Masturbation, Sexual Behaviors, Sexual Fantasies, Condoms, Contraceptives, HIV/AIDS, abortion, marriage and divorce, and sexually-transmitted diseases forms part of the curriculum of Sex Education that will be introduced to all Malaysian students beginning next year.
Education Minister Datuk Seri Hishammuddin Tun Hussein said the guidelines were a good start as they would give everyone concerned some idea of the direction to follow. “I hope that with the cooperation of everyone, the guidelines will help to reduce incidences of rape, child abuse, sexual deviancy and Internet porn, among other things. “Everyone should play their part, from parents to schools and the community at large, to educate the young on sexuality,” he said. Once the guidelines are approved, the Education Ministry will look into the school curriculum to see whether changes need to be made to certain subjects in terms of content, especially Physical and Health Education (PJK).
Hishammuddin said that he would love to introduce sex education as a subject, but I have to balance this with other education priorities and needs,” he said.
National Unity and Social Development Minister Datuk Seri Shahrizat Abdul Jalil said that Sex education is aimed at giving young people the knowledge and skills to understand their emotional and physical growth and to face today’s challenges.
NUTP expressed concerned that teachers may not be properly trained to teach and handle such a sensitive subject.
The National Union of the Teaching Profession (NUTP), teachers and parents interviewed stressed the need for a careful selection of the teachers who will be tasked with this. Teachers, they said, should not colour their teaching with their own prejudices.
Sex education, long taboo in Asian societies, will be formally taught to children from the age of four next year. Guidelines on handling the subject will be tabled at a Cabinet meeting by Education Minister Hishammuddin.
Protect And Save The Children Association director Madeline Yong welcomed the move, saying it was "developmentally appropriate" to start sexuality education with children as young as three or four. "Pre-schoolers will be taught simple things such as the proper names of body parts, so that if anything happens to them, they will be able to tell their parents. Children and teenagers have the right to such information," she said. Yong, who was part of the technical committee which developed the guidelines, called for the curriculum to be introduced as soon as possible in schools. "Our only concern is that this is just a framework. A curriculum has to be developed and implemented. Teachers have to be trained to impart information on subjects such as sexuality and sexual abuse. "I suggest that non-governmental organisations be roped in to train the teachers," she said.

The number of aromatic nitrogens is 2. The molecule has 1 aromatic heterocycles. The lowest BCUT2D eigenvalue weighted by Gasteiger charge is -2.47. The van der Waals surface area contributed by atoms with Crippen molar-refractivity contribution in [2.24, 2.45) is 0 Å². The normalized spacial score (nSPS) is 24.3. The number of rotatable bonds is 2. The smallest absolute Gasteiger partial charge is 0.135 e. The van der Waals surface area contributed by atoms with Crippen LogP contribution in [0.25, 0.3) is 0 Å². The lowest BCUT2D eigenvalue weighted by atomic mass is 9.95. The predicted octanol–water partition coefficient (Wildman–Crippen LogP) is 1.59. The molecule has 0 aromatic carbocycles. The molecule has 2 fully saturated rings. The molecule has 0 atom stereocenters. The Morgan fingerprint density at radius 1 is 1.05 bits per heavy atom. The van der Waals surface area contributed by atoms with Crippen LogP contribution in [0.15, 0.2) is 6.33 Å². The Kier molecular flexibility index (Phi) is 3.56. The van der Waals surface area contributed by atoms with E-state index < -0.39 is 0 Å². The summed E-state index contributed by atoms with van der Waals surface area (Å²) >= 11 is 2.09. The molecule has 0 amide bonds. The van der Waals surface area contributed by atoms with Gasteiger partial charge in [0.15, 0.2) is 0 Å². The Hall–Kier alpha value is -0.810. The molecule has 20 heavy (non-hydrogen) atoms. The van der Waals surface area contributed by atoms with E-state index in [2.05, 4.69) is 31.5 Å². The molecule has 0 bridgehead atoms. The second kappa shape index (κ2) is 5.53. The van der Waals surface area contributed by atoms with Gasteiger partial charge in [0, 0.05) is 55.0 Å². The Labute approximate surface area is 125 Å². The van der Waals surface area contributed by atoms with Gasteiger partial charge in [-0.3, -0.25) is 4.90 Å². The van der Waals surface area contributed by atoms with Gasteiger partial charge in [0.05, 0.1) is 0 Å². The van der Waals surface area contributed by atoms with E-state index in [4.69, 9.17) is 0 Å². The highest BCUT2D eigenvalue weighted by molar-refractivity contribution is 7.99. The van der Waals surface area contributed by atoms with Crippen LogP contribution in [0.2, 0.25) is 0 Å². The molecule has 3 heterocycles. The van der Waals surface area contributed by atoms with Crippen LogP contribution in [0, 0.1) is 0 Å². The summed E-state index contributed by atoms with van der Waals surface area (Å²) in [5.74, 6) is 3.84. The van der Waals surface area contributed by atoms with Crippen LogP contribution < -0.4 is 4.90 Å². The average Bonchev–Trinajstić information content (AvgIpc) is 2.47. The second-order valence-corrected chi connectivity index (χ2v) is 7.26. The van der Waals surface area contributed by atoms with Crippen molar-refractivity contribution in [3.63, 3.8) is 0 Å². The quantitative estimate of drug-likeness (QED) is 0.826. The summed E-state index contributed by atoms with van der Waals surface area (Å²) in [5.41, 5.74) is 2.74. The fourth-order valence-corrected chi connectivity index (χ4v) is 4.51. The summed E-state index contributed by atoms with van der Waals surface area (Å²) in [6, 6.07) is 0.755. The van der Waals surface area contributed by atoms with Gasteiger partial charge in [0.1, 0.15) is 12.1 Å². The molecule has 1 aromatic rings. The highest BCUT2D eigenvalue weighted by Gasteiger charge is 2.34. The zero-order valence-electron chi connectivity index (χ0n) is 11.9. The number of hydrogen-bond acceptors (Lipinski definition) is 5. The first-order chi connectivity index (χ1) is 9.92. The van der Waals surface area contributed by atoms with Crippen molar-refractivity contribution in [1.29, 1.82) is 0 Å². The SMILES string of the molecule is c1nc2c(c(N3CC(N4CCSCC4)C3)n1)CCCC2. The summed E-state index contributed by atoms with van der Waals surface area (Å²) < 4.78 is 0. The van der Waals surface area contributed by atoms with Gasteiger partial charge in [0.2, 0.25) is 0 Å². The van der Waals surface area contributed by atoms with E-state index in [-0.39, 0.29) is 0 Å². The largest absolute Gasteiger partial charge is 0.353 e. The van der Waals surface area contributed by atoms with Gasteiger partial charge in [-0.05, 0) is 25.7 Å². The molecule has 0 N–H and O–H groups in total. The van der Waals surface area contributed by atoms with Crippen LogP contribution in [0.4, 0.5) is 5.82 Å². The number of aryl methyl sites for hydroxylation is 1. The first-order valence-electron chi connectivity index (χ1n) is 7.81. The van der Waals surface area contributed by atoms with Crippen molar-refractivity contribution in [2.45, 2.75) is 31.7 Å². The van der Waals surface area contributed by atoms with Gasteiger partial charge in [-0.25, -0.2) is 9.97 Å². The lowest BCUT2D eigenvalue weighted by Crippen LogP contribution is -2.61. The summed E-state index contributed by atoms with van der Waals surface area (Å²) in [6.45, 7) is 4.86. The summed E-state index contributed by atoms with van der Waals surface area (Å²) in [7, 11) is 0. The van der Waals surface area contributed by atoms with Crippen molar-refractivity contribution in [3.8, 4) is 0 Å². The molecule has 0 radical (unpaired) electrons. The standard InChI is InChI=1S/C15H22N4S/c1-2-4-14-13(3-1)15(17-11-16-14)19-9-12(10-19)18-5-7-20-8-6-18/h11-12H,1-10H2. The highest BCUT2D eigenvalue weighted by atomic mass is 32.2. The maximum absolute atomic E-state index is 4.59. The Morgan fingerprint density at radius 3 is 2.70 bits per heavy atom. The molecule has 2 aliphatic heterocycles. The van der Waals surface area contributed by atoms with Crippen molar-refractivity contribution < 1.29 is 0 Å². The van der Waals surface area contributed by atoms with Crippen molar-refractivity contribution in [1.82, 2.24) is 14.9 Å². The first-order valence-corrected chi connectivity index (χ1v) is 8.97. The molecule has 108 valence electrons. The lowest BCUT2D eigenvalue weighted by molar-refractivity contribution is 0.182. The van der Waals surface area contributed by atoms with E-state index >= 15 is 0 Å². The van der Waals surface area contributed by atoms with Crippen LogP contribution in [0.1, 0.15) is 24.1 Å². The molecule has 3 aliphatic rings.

NUTP president Ismail Nihat said: "It is vital that the Government looks over the plans carefully before implementing sex education in schools. "I hope they will carefully select the teachers, as this subject must be handled with care. There must be guidelines for the teachers, who should be properly trained."
Muhammad Munis Musa, 28, a secondary school teacher, commended the Education Ministry and the Women, Family and Community Development Ministry on the move. "Implementation is not going to be easy. The teachers need to be trained in their method of delivery. It requires sensitivity and tact from them and parents of students.“
Zuraida Said, 41, said the subject must be dealt with without prejudice. "As a parent, I fully support the idea, but teaching it as a single subject would require teachers to have a high sense of professional integrity and morality and they must be capable of teaching it without passing on their own prejudices," she said.
Psychologist Datuk Dr Mat Saat Baki said sex education was vital for children. "People should be more open-minded about the subject," he said. "Of course, it should be delivered according to proper guidelines, and those involved must be qualified.
"Form One student Ranjali Ragupathy, 13, said she was looking forward to having sex education in school. "Sex education is necessary for youths so that they will know what it is about and this in turn could prevent sexual crimes such as rape. I think it is a good idea as we need information from credible sources," she said, adding that whatever she knew about sex so far came from romance novels and friends.
I just wonder, whether those that had spoken understand what they are talking about and understand the risk and consequences that are inherent in teaching such subject to primary school children.
Clearly, if the ministry had done a survey of similar education in Europe and USA, we would have notice that such sex education had not brought much benefits. On the contrary, many had commented that it was fallacious and a waste of time. You can check at the various websites on such articles.
If the Americans and British had found it unfruitful and fallacious, are we saying that Malaysians can do better? Is this another Malaysia Boleh thing???
It is a mystic to hear that sex education can reduce rape and incest, and reduce sexual crimes.
There were suggestions that teachers should not pass on their personal prejudice. Is it possible? Every person had their own experience on sexual matters and how each of us perceived sex is based on the emphirical knowledge we have had through the passage of sexual relationship. Do people have the same taste and style of sexual behaviors and acts? It's draws much paranoia.
Confucious said: We will reap what we sow.
Let's wait and see the outcome. I am not an oxymoron, but I certainly would not allow my daughter to attend the class.
Best of luck to all those who had daughters in primary schools. I sincerely hope we won't have 10-12 year-old kids pregnated by school teachers.
Hate me now, but take care of your daughters.
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